(10) "Basic Facts About Fluoride" ties in with an issue that is already viral, another trending topic. Fluoride has been in the news a lot recently, with anti-fluoride health-minded individuals questioning the safety of the amounts of fluoride in drinking water and toothpaste (look at the warnings on your tube of fluoride toothpaste.)

While there are many other social media marketing principles I could discuss, these are enough to get you going in the right direction.

Remember: tie in with topics that are already viral, share expertise, and write posts that humanize, personalize, and make your company more known, liked, and trusted.

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Monday, August 24, 2015

Photography is Subjective and Will Not Submit to Any Rules

Who decides what good photography is?

Nobody. Each of us has our own tastes. Experts can tell us some basic principles and aesthetic values, but it still comes down to personal preferences.

Here's a funny comment thread I saw on the Urban Street Photography group page on Facebook.


Juliet Rake:

Without pointing to any images in particular, I have a general comment to make.

I'm not sure if it's the abomination of HDR, or other light altering software programs, but many of the images I'm seeing lately on this site have an unearthly quality...metal looking flesh on hands; odd, shadowless landscapes; over sharpened edges.....

I, being an old lady with taste formed in the heyday of film based street photography, frankly dislike these images....they do not illuminate, they distort and obscure I said two cents.

Gina Brake [admin]:

You are entitled to your two cents, but we welcome all street photography related photos here, and while you may not personally like whichever picture(s) you're commenting on, the person who made them liked them enough that they wanted to share it with us in this group.

That should always be kept in mind when not providing constructive criticism.

Steven Edward Streight:

I dislike most HDR photos, but if people like to do that, it's fine with me. We all have our own tastes and preferences.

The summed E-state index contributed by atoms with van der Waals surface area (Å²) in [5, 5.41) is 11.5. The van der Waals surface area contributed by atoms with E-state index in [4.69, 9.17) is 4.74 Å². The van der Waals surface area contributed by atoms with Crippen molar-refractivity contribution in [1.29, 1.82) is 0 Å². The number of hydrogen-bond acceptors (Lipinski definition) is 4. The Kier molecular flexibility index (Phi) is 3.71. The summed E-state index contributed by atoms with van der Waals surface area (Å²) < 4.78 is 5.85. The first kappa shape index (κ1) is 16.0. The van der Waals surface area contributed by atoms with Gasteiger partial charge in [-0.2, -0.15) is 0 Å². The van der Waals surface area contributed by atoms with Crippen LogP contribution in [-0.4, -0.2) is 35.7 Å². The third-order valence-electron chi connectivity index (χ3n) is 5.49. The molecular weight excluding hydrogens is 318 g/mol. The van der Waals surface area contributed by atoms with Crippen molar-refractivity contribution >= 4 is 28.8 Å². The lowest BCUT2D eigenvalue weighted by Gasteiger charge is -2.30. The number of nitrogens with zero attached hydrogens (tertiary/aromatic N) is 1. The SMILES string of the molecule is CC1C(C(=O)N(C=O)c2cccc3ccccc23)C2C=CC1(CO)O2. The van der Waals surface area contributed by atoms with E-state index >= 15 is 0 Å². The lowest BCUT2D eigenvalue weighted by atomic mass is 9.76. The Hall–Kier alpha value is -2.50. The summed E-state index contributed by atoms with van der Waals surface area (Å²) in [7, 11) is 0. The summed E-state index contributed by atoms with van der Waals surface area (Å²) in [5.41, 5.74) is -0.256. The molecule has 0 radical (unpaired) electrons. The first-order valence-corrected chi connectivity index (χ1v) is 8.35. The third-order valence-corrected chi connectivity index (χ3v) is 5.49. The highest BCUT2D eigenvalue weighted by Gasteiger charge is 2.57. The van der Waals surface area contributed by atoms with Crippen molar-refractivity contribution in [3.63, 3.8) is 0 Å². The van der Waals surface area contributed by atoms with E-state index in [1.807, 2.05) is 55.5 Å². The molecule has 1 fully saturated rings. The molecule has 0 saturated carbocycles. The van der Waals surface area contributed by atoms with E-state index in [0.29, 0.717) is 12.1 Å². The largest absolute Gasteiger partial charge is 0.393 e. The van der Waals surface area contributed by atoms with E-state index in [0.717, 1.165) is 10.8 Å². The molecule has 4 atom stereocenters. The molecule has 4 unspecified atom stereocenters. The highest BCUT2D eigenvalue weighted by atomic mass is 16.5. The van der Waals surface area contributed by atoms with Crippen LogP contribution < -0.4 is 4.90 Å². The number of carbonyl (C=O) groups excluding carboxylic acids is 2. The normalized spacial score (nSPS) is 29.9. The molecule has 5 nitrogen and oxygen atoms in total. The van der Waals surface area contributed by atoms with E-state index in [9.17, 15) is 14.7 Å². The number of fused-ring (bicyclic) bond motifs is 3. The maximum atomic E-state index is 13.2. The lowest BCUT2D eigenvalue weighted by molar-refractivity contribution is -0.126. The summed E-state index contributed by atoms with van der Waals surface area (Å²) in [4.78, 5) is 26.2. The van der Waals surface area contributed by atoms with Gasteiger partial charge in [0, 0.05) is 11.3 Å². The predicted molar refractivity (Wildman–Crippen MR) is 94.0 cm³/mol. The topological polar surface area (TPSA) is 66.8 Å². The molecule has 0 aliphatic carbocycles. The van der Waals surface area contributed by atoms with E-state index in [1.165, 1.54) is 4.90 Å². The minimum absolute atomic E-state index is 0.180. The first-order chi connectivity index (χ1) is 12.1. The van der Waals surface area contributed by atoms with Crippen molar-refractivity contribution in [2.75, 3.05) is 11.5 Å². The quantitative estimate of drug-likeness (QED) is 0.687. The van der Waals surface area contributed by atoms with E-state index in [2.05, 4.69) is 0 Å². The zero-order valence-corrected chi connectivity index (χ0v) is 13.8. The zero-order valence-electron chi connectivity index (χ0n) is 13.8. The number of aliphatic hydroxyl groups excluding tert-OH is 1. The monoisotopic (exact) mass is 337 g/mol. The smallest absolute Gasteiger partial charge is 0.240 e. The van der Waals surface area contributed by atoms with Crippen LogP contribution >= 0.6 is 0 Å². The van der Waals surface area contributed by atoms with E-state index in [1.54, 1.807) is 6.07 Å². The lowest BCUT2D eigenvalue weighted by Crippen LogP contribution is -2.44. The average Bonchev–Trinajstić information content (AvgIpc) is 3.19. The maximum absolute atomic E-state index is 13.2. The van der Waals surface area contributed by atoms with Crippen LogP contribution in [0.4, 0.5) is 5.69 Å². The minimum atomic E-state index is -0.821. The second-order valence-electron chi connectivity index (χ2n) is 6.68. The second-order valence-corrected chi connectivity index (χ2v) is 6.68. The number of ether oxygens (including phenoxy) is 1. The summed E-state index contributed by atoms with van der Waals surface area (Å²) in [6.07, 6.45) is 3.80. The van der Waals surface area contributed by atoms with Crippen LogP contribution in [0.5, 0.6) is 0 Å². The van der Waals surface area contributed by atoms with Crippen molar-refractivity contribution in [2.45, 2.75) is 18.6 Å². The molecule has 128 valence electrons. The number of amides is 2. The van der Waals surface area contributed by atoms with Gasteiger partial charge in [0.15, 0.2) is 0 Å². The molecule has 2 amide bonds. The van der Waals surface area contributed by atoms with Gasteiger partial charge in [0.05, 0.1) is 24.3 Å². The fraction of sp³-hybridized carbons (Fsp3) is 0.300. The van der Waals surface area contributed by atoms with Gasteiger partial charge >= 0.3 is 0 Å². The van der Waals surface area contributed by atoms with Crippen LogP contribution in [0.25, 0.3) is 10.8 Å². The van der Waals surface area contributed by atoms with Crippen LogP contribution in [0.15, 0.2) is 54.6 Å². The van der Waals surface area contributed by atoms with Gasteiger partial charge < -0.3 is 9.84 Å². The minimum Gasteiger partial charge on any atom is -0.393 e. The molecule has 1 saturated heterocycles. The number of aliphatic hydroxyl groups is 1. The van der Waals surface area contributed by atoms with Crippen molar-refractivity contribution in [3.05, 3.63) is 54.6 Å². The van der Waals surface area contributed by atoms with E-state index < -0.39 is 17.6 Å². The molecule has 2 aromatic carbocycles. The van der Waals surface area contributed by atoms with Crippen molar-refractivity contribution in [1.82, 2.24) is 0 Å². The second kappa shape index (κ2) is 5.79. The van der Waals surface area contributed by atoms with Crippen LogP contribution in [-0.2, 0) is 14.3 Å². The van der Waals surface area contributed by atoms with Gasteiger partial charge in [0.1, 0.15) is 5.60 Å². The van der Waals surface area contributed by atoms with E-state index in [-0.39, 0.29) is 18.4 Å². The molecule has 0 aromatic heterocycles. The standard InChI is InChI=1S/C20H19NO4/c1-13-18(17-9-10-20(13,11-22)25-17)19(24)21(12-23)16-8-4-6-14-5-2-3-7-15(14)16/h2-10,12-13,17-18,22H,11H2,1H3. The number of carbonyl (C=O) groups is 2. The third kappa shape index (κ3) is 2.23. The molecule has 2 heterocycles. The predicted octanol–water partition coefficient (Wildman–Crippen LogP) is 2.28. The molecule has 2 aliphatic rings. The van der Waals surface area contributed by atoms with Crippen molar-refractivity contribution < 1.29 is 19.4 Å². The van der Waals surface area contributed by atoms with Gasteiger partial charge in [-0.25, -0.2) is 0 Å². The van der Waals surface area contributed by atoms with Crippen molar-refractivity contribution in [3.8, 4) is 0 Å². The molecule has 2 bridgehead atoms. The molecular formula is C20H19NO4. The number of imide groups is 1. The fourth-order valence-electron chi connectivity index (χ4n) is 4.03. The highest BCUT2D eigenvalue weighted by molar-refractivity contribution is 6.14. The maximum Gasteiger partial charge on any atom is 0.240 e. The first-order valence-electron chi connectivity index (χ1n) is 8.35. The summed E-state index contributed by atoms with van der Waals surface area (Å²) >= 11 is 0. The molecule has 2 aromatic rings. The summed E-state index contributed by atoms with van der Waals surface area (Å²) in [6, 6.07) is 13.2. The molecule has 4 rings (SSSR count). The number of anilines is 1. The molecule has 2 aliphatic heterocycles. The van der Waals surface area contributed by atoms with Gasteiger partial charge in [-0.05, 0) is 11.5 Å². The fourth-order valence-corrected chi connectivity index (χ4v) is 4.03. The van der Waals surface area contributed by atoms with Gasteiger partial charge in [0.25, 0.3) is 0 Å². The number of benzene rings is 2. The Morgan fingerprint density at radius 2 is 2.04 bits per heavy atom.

I also prefer close up photos and faces, rather than distant and backs. But I would never try to act like my preferences are something others must submit to! :-)

Alfredo Louro:

I respond more to photographs that show people interacting with each other and with their environment.

Often, a photo that captures my attention is one that tells a story. I don't think any of this needs special effects.

There are the classic images by Cartier-Bresson, or Dorothea Lange, to name but two, long before Photoshop or HDR.

My impression is that when an image is too heavily processed, the processing technique becomes the subject of the photo, and it is a subject that has little interest for me.

So I agree. The human interest should be front and center. The technique should be almost invisible.

Steven Edward Streight:

To borrow a quote from "Stewart Saves His Family" film, we're shoulding all over ourselves.

Nobody is the God of Photography who dictates the Eternal Laws of Correct Image Making.

Many incredible photos have no emotion, don't tell any kind of story, and are all about the processing. What really matters if you like a photo or not. If you don't like an image, you don't have to look at it.

It's really that simple!


P.S. I prefer destructive criticism of my work.

"Constructive criticism" is for wimps, it means trying really hard not to be confrontational. It's what you have to give to narcissists and crybabies.

I don't learn much from praise or "constructive criticism." I do try to be nice and soft and sweet to others, but for myself, you can be as harsh and ornery as you want.